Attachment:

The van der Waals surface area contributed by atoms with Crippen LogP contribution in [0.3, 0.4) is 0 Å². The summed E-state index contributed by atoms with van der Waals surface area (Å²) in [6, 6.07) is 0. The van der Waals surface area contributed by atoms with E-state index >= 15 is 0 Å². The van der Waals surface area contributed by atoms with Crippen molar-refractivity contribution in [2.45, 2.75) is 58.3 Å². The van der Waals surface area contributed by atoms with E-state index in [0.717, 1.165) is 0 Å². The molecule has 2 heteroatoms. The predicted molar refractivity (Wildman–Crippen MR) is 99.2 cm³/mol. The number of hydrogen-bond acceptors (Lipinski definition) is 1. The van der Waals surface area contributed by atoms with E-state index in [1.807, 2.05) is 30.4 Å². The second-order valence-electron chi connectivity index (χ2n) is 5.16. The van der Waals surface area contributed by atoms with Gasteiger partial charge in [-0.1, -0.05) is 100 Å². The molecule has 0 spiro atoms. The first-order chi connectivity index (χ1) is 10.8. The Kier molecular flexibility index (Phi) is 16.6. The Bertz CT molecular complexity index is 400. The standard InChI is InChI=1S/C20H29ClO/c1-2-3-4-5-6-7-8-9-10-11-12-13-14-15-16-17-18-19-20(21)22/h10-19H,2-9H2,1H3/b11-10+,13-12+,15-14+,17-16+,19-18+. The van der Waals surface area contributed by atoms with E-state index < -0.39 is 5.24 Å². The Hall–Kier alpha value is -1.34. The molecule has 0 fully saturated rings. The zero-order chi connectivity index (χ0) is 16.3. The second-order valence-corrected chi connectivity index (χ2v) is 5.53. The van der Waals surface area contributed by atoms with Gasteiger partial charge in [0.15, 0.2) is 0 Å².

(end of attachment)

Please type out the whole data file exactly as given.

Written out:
The van der Waals surface area contributed by atoms with Crippen LogP contribution in [0.3, 0.4) is 0 Å². The summed E-state index contributed by atoms with van der Waals surface area (Å²) in [6, 6.07) is 0. The van der Waals surface area contributed by atoms with E-state index >= 15 is 0 Å². The van der Waals surface area contributed by atoms with Crippen molar-refractivity contribution in [2.45, 2.75) is 58.3 Å². The van der Waals surface area contributed by atoms with E-state index in [0.717, 1.165) is 0 Å². The molecule has 2 heteroatoms. The predicted molar refractivity (Wildman–Crippen MR) is 99.2 cm³/mol. The number of hydrogen-bond acceptors (Lipinski definition) is 1. The van der Waals surface area contributed by atoms with E-state index in [1.807, 2.05) is 30.4 Å². The second-order valence-electron chi connectivity index (χ2n) is 5.16. The van der Waals surface area contributed by atoms with Gasteiger partial charge in [-0.1, -0.05) is 100 Å². The molecule has 0 spiro atoms. The first-order chi connectivity index (χ1) is 10.8. The Kier molecular flexibility index (Phi) is 16.6. The Bertz CT molecular complexity index is 400. The standard InChI is InChI=1S/C20H29ClO/c1-2-3-4-5-6-7-8-9-10-11-12-13-14-15-16-17-18-19-20(21)22/h10-19H,2-9H2,1H3/b11-10+,13-12+,15-14+,17-16+,19-18+. The van der Waals surface area contributed by atoms with E-state index < -0.39 is 5.24 Å². The Hall–Kier alpha value is -1.34. The molecule has 0 fully saturated rings. The zero-order chi connectivity index (χ0) is 16.3. The second-order valence-corrected chi connectivity index (χ2v) is 5.53. The van der Waals surface area contributed by atoms with Gasteiger partial charge in [0.15, 0.2) is 0 Å².